Food In Canada

Opinion

Culture clash

A more positive corporate culture can improve performance, reduce employee turnover, boost job satisfaction, and actually encourage growth.


Last month I wrote about the dilemma many food and beverage processors face in finding and retaining skilled workers, and the significance of the Food Processing Human Resources Council’s Raising the Standards initiative that will hopefully help to change that situation. But as one reader pointed out, sometimes the corporate culture of a company simply does not make it easy for employees to fully embrace its values and behaviour, and therefore stay in that organization.

 

To food manufacturers struggling with rising input costs, tight margins and constant competition, taking the time to evaluate and shift the internal culture of your organization may seem like an overwhelming and non-productive exercise. Yet consciously creating a more positive corporate culture can improve performance, reduce employee turnover, boost job satisfaction, and actually encourage growth.

 

It starts at the top, says Deborah Henderson, a consultant with the U.K.-based Centre for Inspired Leadership, who notes “a culture is a reflection of the attitudes, actions and behaviours of the leaders.” Over time, she says, the culture “needs to be aligned with and support the vision, mission and strategy of the organization, irrespective of the personality of the founder. If a culture is not managed consciously it will naturally develop its own unhealthy attributes – which are usually based on not enough or too much focus on certain needs – often a reflection of the unconscious and potentially unhealthy attitudes of the founder/leader.”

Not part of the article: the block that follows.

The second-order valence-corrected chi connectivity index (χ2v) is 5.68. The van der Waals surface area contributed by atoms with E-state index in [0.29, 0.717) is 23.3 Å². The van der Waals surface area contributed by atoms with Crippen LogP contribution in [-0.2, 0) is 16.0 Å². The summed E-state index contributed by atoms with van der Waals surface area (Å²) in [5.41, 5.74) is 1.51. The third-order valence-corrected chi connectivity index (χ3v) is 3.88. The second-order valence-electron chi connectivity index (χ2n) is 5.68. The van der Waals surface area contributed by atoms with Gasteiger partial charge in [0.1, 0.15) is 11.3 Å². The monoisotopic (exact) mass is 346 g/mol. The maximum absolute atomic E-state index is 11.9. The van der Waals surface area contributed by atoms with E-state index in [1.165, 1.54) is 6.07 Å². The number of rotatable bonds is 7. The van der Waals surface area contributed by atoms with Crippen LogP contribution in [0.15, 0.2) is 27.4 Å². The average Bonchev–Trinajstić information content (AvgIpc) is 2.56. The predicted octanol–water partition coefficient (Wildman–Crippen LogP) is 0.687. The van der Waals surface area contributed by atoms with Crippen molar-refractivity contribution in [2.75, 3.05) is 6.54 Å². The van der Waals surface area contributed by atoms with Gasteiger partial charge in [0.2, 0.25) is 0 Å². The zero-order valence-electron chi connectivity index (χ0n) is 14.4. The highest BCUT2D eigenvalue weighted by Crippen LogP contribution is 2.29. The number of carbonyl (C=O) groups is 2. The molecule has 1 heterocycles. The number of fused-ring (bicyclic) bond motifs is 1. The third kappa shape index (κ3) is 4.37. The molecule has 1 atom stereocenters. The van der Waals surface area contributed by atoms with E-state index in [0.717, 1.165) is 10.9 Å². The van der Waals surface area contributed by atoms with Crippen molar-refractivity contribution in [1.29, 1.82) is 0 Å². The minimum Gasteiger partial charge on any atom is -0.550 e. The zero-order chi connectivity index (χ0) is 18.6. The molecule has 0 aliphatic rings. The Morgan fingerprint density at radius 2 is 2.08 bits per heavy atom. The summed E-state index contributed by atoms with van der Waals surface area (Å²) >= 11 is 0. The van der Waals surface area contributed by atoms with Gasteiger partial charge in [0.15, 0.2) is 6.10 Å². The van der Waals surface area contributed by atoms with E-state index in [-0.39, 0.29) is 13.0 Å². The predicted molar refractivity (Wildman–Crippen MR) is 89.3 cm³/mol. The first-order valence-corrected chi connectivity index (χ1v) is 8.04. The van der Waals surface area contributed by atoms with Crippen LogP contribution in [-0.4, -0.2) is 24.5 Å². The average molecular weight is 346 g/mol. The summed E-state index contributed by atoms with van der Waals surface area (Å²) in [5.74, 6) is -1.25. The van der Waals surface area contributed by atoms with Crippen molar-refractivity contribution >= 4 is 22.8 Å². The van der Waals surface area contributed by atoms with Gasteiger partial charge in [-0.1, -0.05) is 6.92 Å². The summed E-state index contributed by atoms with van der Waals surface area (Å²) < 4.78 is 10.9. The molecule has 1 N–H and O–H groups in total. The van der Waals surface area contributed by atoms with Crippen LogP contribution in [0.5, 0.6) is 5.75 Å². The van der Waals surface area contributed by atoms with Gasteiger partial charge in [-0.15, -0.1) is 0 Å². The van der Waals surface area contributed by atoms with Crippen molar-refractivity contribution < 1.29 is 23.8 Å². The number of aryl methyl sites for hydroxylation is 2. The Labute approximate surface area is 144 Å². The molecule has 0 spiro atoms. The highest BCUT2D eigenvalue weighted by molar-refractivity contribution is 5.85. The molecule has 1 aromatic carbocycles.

Henderson notes that positive cultures are designed rather than created by default, and that the values and behaviours are “full spectrum” in that they meet the physical, relational, self esteem and spiritual needs of employees. Feedback is regular, healthy and transparent, and there is a “healthy appetite for learning and personal growth through feedback, mistakes, sharing best practices, innovation, reflection and mutual support.” In fact, she says, in our service-driven economy, “there are three key areas that motivate people more than anything else: meaning – am I making a difference; mastery – am I learning and growing as an individual in this workplace; and autonomy – am I given enough space that I’m able to put my creative juices to work? When people have meaning, mastery and autonomy in their workplace chances are their productivity goes up, their performance levels go up, and their sense of reward goes up.”

 

Next month I’ll look at just how companies can go about evaluating and changing their corporate culture.


Carolyn Cooper

Carolyn Cooper

Editor, Food in Canada
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